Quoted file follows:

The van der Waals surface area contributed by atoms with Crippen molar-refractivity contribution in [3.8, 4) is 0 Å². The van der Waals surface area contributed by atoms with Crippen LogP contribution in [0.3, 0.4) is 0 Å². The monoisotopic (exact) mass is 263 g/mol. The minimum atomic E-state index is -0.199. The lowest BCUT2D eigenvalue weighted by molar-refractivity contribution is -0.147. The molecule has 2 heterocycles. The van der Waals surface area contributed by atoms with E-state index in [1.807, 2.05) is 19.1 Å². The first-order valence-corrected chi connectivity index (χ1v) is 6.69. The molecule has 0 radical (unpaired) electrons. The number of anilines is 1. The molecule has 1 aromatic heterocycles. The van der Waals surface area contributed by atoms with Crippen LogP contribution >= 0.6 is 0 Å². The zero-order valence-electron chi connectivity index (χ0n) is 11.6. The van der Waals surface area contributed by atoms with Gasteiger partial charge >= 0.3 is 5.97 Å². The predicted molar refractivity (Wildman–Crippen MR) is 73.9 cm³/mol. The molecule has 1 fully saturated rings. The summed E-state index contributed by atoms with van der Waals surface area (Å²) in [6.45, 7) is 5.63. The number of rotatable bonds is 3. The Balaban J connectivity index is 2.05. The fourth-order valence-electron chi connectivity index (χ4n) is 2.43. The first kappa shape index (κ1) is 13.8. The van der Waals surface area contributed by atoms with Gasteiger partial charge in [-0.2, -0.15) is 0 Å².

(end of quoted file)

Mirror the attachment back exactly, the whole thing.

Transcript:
The van der Waals surface area contributed by atoms with Crippen molar-refractivity contribution in [3.8, 4) is 0 Å². The van der Waals surface area contributed by atoms with Crippen LogP contribution in [0.3, 0.4) is 0 Å². The monoisotopic (exact) mass is 263 g/mol. The minimum atomic E-state index is -0.199. The lowest BCUT2D eigenvalue weighted by molar-refractivity contribution is -0.147. The molecule has 2 heterocycles. The van der Waals surface area contributed by atoms with E-state index in [1.807, 2.05) is 19.1 Å². The first-order valence-corrected chi connectivity index (χ1v) is 6.69. The molecule has 0 radical (unpaired) electrons. The number of anilines is 1. The molecule has 1 aromatic heterocycles. The van der Waals surface area contributed by atoms with Crippen LogP contribution >= 0.6 is 0 Å². The zero-order valence-electron chi connectivity index (χ0n) is 11.6. The van der Waals surface area contributed by atoms with Gasteiger partial charge >= 0.3 is 5.97 Å². The predicted molar refractivity (Wildman–Crippen MR) is 73.9 cm³/mol. The molecule has 1 fully saturated rings. The summed E-state index contributed by atoms with van der Waals surface area (Å²) in [6.45, 7) is 5.63. The number of rotatable bonds is 3. The Balaban J connectivity index is 2.05. The fourth-order valence-electron chi connectivity index (χ4n) is 2.43. The first kappa shape index (κ1) is 13.8. The van der Waals surface area contributed by atoms with Gasteiger partial charge in [-0.2, -0.15) is 0 Å².